Secure Password Ciphersuites for Transport Layer Security (TLS)
draft-harkins-tls-dragonfly-01

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Replaces draft-ietf-tls-pwd
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Transport Layer Security                                 D. Harkins, Ed.
Internet-Draft                                             HP Enterprise
Intended status: Informational                         February 28, 2017
Expires: September 1, 2017

    Secure Password Ciphersuites for Transport Layer Security (TLS)
                     draft-harkins-tls-dragonfly-01

Abstract

   This memo defines several new ciphersuites for the Transport Layer
   Security (TLS) protocol to support certificate-less, secure
   authentication using only a simple, low-entropy, password.  The
   exchange is called TLS-PWD.  The ciphersuites are all based on an
   authentication and key exchange protocol, named "dragonfly", that is
   resistant to off-line dictionary attack.

Status of This Memo

   This Internet-Draft is submitted in full conformance with the
   provisions of BCP 78 and BCP 79.

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   This Internet-Draft will expire on September 1, 2017.

Copyright Notice

   Copyright (c) 2017 IETF Trust and the persons identified as the
   document authors.  All rights reserved.

   This document is subject to BCP 78 and the IETF Trust's Legal
   Provisions Relating to IETF Documents
   (http://trustee.ietf.org/license-info) in effect on the date of
   publication of this document.  Please review these documents
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   include Simplified BSD License text as described in Section 4.e of

Harkins                 Expires September 1, 2017               [Page 1]
Internet-Draft                TLS Password                 February 2017

   the Trust Legal Provisions and are provided without warranty as
   described in the Simplified BSD License.

Table of Contents

   1.  Background  . . . . . . . . . . . . . . . . . . . . . . . . .   3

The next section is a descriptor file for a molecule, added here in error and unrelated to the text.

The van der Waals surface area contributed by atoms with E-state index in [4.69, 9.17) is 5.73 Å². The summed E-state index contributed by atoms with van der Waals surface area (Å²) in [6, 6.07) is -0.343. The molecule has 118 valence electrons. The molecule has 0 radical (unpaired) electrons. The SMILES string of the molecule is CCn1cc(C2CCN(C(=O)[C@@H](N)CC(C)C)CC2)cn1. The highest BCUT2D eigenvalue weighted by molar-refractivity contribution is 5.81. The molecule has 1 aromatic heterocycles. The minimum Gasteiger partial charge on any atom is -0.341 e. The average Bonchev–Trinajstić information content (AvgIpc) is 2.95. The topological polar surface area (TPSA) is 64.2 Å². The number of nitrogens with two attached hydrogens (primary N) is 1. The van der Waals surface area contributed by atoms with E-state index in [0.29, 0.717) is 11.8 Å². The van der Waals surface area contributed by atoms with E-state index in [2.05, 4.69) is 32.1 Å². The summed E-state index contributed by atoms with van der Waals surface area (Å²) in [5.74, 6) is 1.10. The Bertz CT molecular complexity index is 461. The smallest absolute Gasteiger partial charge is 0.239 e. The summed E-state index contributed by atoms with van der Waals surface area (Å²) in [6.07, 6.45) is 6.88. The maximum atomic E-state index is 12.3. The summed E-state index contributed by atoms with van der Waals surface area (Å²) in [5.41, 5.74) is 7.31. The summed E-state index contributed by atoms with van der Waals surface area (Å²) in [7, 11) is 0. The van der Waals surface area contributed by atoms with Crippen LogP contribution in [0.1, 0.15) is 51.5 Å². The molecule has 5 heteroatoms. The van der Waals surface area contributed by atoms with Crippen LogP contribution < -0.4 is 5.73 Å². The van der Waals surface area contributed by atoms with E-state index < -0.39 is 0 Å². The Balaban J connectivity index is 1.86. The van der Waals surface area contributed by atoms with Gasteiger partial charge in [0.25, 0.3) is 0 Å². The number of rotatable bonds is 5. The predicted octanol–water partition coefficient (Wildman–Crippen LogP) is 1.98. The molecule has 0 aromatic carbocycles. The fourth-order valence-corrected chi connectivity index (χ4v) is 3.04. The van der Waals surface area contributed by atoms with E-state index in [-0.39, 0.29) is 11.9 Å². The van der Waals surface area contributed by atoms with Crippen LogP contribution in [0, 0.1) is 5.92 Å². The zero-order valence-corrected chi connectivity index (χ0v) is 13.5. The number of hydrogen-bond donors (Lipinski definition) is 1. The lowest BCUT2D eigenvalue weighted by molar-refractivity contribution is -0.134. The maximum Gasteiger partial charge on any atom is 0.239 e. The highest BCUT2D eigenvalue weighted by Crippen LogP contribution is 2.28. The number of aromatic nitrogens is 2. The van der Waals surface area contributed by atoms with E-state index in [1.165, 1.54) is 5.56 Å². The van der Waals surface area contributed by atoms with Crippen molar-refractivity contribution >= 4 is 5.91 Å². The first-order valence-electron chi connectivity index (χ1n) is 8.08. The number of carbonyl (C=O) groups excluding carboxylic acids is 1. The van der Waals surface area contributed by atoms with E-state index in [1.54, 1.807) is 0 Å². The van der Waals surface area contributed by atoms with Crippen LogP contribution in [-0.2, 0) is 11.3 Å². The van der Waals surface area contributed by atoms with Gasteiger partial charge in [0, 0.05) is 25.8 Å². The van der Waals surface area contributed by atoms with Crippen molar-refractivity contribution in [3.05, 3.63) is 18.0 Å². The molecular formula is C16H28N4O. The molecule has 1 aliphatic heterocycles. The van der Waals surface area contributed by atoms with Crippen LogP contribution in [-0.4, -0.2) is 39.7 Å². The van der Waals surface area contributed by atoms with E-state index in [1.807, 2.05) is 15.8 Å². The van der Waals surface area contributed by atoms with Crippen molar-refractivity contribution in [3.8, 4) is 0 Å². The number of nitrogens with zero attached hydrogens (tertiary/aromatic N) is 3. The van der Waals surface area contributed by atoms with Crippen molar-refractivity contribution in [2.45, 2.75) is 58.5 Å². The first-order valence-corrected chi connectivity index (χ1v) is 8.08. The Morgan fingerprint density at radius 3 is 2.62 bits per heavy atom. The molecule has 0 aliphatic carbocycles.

1.1.  The Case for Certificate-less Authentication  . . . . . .   3
     1.2.  Resistance to Dictionary Attack . . . . . . . . . . . . .   3
   2.  Keyword Definitions . . . . . . . . . . . . . . . . . . . . .   4
   3.  Introduction  . . . . . . . . . . . . . . . . . . . . . . . .   4
     3.1.  Notation  . . . . . . . . . . . . . . . . . . . . . . . .   4
     3.2.  Discrete Logarithm Cryptography . . . . . . . . . . . . .   5
       3.2.1.  Elliptic Curve Cryptography . . . . . . . . . . . . .   5
       3.2.2.  Finite Field Cryptography . . . . . . . . . . . . . .   7
     3.3.  Instantiating the Random Function . . . . . . . . . . . .   8
     3.4.  Passwords . . . . . . . . . . . . . . . . . . . . . . . .   8
     3.5.  Assumptions . . . . . . . . . . . . . . . . . . . . . . .   8
   4.  Specification of the TLS-PWD Handshake  . . . . . . . . . . .   9
     4.1.  Protecting the Username . . . . . . . . . . . . . . . . .  10
       4.1.1.  Construction of a Protected Username  . . . . . . . .  11
       4.1.2.  Recovery of a Protected Username  . . . . . . . . . .  12
     4.2.  Fixing the Password Element . . . . . . . . . . . . . . .  13
       4.2.1.  Computing an ECC Password Element . . . . . . . . . .  14
       4.2.2.  Computing an FFC Password Element . . . . . . . . . .  16
     4.3.  Changes to Handshake Message Contents . . . . . . . . . .  17
       4.3.1.  Client Hello Changes  . . . . . . . . . . . . . . . .  17
       4.3.2.  Server Key Exchange Changes . . . . . . . . . . . . .  18
         4.3.2.1.  Generation of ServerKeyExchange . . . . . . . . .  19
         4.3.2.2.  Processing of ServerKeyExchange . . . . . . . . .  20
       4.3.3.  Client Key Exchange Changes . . . . . . . . . . . . .  21
         4.3.3.1.  Generation of Client Key Exchange . . . . . . . .  21
         4.3.3.2.  Processing of Client Key Exchange . . . . . . . .  22
     4.4.  Computing the Premaster Secret  . . . . . . . . . . . . .  22
   5.  Ciphersuite Definition  . . . . . . . . . . . . . . . . . . .  22
   6.  Acknowledgements  . . . . . . . . . . . . . . . . . . . . . .  23
   7.  IANA Considerations . . . . . . . . . . . . . . . . . . . . .  24
   8.  Security Considerations . . . . . . . . . . . . . . . . . . .  24
   9.  Human Rights Considerations . . . . . . . . . . . . . . . . .  27
   10. Implementation Considerations . . . . . . . . . . . . . . . .  28
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